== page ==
“But still I wish to tell her,” she concluded. There was silence, and I remained motionless in the dark, at any moment, for some reason, expecting to be strangled.

“She is only cattle like the rest,” spoke a woman. A light began to shine. Someone had lit a candle. The stench in the van was unbearable, and now the sight I saw was intolerable. Four women sat surrounding me, Mother included. Each had fruit juice colored hair, blue, orange, purple, and Mother’s bright red. They were horribly ugly. One woman had brown eyes! The other two worse, I couldn’t even tell what color they were, but I knew for sure they were not blue as they should be! The three women were overweight, clearly more than a hundred and thirty pounds each! None wore makeup. They were all radicals, like Mother. Soon the van stopped, and I was dragged onto the street. We were in front of a “Happy Burger” fast food restaurant. I screamed and turn on my heel.

“We are not going in there!” I shouted. Mother, with her radicals behind her smiled, her teeth shinning yellow. She refused long ago to get her cleanings, even after father threatened to have her teeth pulled out one by one.

“Yes we are,” she sneered.

“No I’m not!” I yelled. She yanked me by my blonde locks and pulled me through the sliding doors. Together Mother and her radicals walked in, with their heads held high, with me kicking and screaming. The few men that were having lunch stopped eating to watch us. Many of them rushed to follow us up to the counter. They were angry, clenching their fist, ready to put these women in their rightful, lawful place.

“Give me a double cheese burger, a large salty fry, a milk shake, a piece of cream pie, and a large bucket of fried chicken nuggets,” asked Mother. I was shocked. The man behind the register wearing a Happy Burger hat foolishly smiled, disbelieving of Mother’s words. He was nervous. He was unable to speak. The women who stood before him were criminals. Their appearance said it all.

“I’m sorry miss, but you know that’s impossible,” spoke a man coming from the kitchen area. The manager I will assume.

“Why!” screamed Mother bringing her fist bellowing down over the counter.

“Why! Why! Why!” she hollered. The man blinked rapidly, scared now of her agitation.

“Well, the law is the law, it states clearly that women are not to be served at any Happy Burger locations, or any other fast food restaurants. It’s the law miss,” he explained.

“She’s crazy, call the police,” I warned.

Mother, like a wild animal, jumped onto the counter top, over the register she went, her followers did the same. They stormed the kitchen and like lunatics, they ravaged whatever food they could. Mother laughed as she stuffed her mouth with French fries. They appeared to be a group of circus clowns gone mad.

“Call the police!” I screamed. Mother, angered by my order, threw a happy burger at me; it hit me right smack in the face, and then fell to my feet. Some of the sandwich stuck on my bottom lip. I felt it there; it was cheese I think, cheese and maybe a tiny piece of beef, a food that was by law, restricted to men. Women were not to eat unhealthy fast food, for it made them fat, a deformity that shunned you from the everyday world. I felt my tongue poke out, it lingered very close to the delicious, sinful, speck of food nestled over my lip. I tried. I tried real hard, but I failed. My tongue, like a swift thief, licked it up, and the taste was something I’d die remembering.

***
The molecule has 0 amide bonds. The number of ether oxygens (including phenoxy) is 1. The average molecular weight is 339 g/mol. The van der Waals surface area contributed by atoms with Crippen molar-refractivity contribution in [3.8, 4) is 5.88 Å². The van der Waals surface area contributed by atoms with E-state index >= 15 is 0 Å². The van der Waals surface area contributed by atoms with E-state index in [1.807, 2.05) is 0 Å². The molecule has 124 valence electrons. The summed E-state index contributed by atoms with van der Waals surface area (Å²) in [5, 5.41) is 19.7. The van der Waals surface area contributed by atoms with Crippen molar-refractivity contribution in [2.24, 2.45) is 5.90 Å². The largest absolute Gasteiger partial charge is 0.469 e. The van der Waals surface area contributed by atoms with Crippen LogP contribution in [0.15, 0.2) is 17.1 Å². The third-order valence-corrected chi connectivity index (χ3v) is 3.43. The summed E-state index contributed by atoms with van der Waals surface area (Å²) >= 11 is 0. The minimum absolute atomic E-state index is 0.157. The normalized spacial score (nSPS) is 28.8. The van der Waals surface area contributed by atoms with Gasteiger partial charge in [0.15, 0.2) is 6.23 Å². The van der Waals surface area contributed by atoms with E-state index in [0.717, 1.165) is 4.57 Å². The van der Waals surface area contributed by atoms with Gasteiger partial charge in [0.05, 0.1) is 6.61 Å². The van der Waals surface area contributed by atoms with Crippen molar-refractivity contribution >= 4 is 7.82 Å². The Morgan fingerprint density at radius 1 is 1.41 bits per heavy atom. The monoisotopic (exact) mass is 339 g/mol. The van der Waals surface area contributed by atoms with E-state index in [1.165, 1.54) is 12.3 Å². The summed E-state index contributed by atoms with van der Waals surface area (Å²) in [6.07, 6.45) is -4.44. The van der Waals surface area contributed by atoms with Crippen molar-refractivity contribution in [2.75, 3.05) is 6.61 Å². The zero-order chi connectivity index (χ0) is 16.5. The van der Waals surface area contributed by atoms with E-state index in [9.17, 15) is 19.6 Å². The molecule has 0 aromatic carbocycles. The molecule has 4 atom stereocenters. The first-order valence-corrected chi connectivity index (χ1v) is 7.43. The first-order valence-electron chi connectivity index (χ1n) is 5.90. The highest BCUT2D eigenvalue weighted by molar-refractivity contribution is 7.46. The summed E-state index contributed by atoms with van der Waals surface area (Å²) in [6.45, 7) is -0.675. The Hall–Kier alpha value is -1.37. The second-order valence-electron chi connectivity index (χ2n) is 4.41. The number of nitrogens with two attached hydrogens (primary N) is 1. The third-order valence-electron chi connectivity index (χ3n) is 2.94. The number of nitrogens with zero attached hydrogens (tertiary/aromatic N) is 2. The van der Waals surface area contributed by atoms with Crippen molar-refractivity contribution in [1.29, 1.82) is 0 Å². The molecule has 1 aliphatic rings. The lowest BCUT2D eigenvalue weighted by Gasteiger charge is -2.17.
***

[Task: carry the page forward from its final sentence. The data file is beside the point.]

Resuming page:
She noticed, Mother saw me. In an instant she was over the counter again lifting me in her arms.

“Let’s go girls!” she shouted, and we were out the door and in the van again.

They were laughing hysterically, all of them, the purple haired one, the orange haired one, the blue haired one, all of them, except Mother. She cradled the candle in her hand. She stared at me, almost through me.

“I saw you,” she said in a loud authoritative voice. I now realized Mother was the leader. The other women hushed. All brown eyes were on me.

“Did you like it?” she asked. I was too proud, too bitter, too misused, so I a lied.

“No.” I said. Mother smiled, it was a wide, wicked grin. For the first time, I was afraid of her. Oh how the tables had turned.

“A long time ago, before you were born, before I was born, before my mother and hers, things were different,” she began.

“Women were allowed to eat, wear, look, feel how they wished. We were born different, with different color eyes, many shades of hair, many shades, glorious shades,” she said. What was her hang up with hair color? Why did she have an issue with being blonde?

“We were beautiful,” she painfully whispered.

“Every woman is..” I began, but she cut me off.

“Don’t give me that commercial bullshit line! Young women today have it memorized! You’re brainwashed!” she hollered, fury, tears, and rage were in her eyes.

“The rules have been stretched too far. Why do we all have blue eyes? Why, from birth, are only women blonde? Something went wrong, I know things were different, I know things were different,” she said.

“We were beautiful once,” she repeated.


Kim Rivera is a student of the Writer's Studio in New York City. She has been published in FTL Sci Fi magazine, and was the winner of the Editor's Choice award. Currently Kim is working on finishing her novel Mendara, and has single handedly built a website to promote her books.